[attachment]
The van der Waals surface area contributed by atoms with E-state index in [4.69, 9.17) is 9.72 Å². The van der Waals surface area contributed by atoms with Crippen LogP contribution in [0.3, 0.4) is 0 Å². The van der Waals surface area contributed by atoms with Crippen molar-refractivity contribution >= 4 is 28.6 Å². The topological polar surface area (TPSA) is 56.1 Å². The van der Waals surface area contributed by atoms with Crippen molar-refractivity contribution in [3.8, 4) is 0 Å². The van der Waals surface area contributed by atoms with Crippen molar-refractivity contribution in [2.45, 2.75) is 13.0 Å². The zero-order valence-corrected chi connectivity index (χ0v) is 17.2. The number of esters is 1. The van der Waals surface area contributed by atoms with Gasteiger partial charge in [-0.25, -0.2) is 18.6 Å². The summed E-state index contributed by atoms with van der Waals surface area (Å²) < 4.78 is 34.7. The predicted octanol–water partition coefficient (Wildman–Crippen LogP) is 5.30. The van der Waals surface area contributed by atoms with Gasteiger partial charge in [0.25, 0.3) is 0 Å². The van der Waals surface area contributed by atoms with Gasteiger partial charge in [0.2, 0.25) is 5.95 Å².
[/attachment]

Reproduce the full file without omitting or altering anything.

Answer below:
The van der Waals surface area contributed by atoms with E-state index in [4.69, 9.17) is 9.72 Å². The van der Waals surface area contributed by atoms with Crippen LogP contribution in [0.3, 0.4) is 0 Å². The van der Waals surface area contributed by atoms with Crippen molar-refractivity contribution >= 4 is 28.6 Å². The topological polar surface area (TPSA) is 56.1 Å². The van der Waals surface area contributed by atoms with Crippen molar-refractivity contribution in [3.8, 4) is 0 Å². The van der Waals surface area contributed by atoms with Crippen molar-refractivity contribution in [2.45, 2.75) is 13.0 Å². The zero-order valence-corrected chi connectivity index (χ0v) is 17.2. The number of esters is 1. The van der Waals surface area contributed by atoms with Gasteiger partial charge in [-0.25, -0.2) is 18.6 Å². The summed E-state index contributed by atoms with van der Waals surface area (Å²) < 4.78 is 34.7. The predicted octanol–water partition coefficient (Wildman–Crippen LogP) is 5.30. The van der Waals surface area contributed by atoms with Gasteiger partial charge in [0.25, 0.3) is 0 Å². The van der Waals surface area contributed by atoms with Gasteiger partial charge in [0.2, 0.25) is 5.95 Å².